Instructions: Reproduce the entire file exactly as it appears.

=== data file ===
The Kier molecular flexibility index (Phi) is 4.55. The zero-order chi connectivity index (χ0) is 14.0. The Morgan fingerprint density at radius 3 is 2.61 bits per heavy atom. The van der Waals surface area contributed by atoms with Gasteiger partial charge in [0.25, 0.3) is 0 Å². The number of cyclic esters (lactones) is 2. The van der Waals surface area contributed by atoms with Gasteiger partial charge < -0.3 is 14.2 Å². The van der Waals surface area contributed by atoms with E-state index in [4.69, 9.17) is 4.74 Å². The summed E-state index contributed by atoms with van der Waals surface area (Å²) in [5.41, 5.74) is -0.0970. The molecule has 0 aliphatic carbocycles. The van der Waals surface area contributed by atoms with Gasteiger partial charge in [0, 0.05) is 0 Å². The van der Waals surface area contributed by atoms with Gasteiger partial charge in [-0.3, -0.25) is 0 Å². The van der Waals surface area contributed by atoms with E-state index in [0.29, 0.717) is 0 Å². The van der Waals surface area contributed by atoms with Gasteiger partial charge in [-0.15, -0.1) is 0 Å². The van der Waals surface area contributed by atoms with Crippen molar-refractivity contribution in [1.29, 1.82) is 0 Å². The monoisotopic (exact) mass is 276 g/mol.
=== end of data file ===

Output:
The Kier molecular flexibility index (Phi) is 4.55. The zero-order chi connectivity index (χ0) is 14.0. The Morgan fingerprint density at radius 3 is 2.61 bits per heavy atom. The van der Waals surface area contributed by atoms with Gasteiger partial charge in [0.25, 0.3) is 0 Å². The number of cyclic esters (lactones) is 2. The van der Waals surface area contributed by atoms with Gasteiger partial charge < -0.3 is 14.2 Å². The van der Waals surface area contributed by atoms with E-state index in [4.69, 9.17) is 4.74 Å². The summed E-state index contributed by atoms with van der Waals surface area (Å²) in [5.41, 5.74) is -0.0970. The molecule has 0 aliphatic carbocycles. The van der Waals surface area contributed by atoms with Gasteiger partial charge in [0, 0.05) is 0 Å². The van der Waals surface area contributed by atoms with Gasteiger partial charge in [-0.3, -0.25) is 0 Å². The van der Waals surface area contributed by atoms with E-state index in [0.29, 0.717) is 0 Å². The van der Waals surface area contributed by atoms with Gasteiger partial charge in [-0.15, -0.1) is 0 Å². The van der Waals surface area contributed by atoms with Crippen molar-refractivity contribution in [1.29, 1.82) is 0 Å². The monoisotopic (exact) mass is 276 g/mol.